Lopez was interested in playing, but his real goal was to get into sports medicine and be a doctor. "I wanted to be involved with sports and I loved medicine," Lopez said.

The scout learned Lopez was interested in going to college. That led to an opportunity at Arizona Western College. He'd gotten some offers to play professionally, but Lopez chose Arizona Western.

Part of the calculation was money. He and his family didn't feel like the offers were good enough. After his first year there, he ended up getting drafted.

The Padres took him in the 21st round of the 1988 draft. He ended up signing. It was for less money than he would have gotten had he signed earlier, he recalled.

The difference, Lopez said, was his father's health. He'd been injured at work and lingering back problems meant he couldn't return to work.

After he was drafted, Lopez recalled calling his mother and telling her he'd decided it was time for him to do something for the family.

"That kind of changed the whole thing seeing my dad the way he was," Lopez said. "That kind of changed my mind. I did it and I don't regret it."

The plan was Lopez was going to continue school in the off-season. As it turned out, fall instructional league and winter ball left no time for that.

In that first year, though, Lopez recalled being thankful that he spent that year in college. All the classes that he took helped him learn the language better.
Binghamton manager Pedro Lopez heads to the third base coaching box during an August 2014 game in Binghamton. (G21D Photo)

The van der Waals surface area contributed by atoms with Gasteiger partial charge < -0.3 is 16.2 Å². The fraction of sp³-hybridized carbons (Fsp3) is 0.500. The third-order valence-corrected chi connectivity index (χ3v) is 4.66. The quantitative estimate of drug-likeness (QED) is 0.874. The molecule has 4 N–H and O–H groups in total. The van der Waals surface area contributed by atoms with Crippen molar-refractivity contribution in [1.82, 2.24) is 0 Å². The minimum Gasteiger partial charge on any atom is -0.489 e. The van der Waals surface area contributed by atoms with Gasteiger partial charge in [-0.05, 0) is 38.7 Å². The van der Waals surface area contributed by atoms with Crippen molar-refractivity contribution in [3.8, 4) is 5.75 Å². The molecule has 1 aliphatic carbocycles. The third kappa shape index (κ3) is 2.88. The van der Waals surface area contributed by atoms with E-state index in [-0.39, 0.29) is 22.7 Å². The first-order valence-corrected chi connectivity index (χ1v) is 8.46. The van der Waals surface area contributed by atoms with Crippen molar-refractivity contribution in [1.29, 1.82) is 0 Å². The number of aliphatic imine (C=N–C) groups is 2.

Once in the pros, Lopez got the chance to see if he could really do it. He recalled being about 170 pounds and playing catcher. There were also the cultural differences being from Latin America.

"Once I signed, I saw guys smaller than me and probably my size and I was like, 'I can play here,'" Lopez said.

He played his first season in the rookie Arizona League. He hit .282 in 42 games. The climate there was warm, more akin to where he grew up.

The next year, though, his challenges began. He was assigned to single-A Waterloo, Iowa. In 97 games there, he hit just .191. His poor start continued through the season. The weather, he said, got him.

"It was really hard, it was," Lopez said. "It was just the cold weather early on. That's the thing that really kicked my butt. I really struggled with it ... I still struggle now."

Coming off that season, Lopez moved to single-A Charleston for 1990. He didn't get playing time and he took it hard.

"That year, I think I hit rock bottom," Lopez said. "I did not know what to do."

But then a chance encounter with a Charleston booster originally from Puerto Rico set Lopez right and set him up for another decade as a player and his long career as a minor league manager. (Go to Part 2)

Part 1: Different Perspective | Part 2: That Ride
Part 3: Drives Him | Part 4: Worked Out

Go to Part 2: Pedro Lopez, That Ride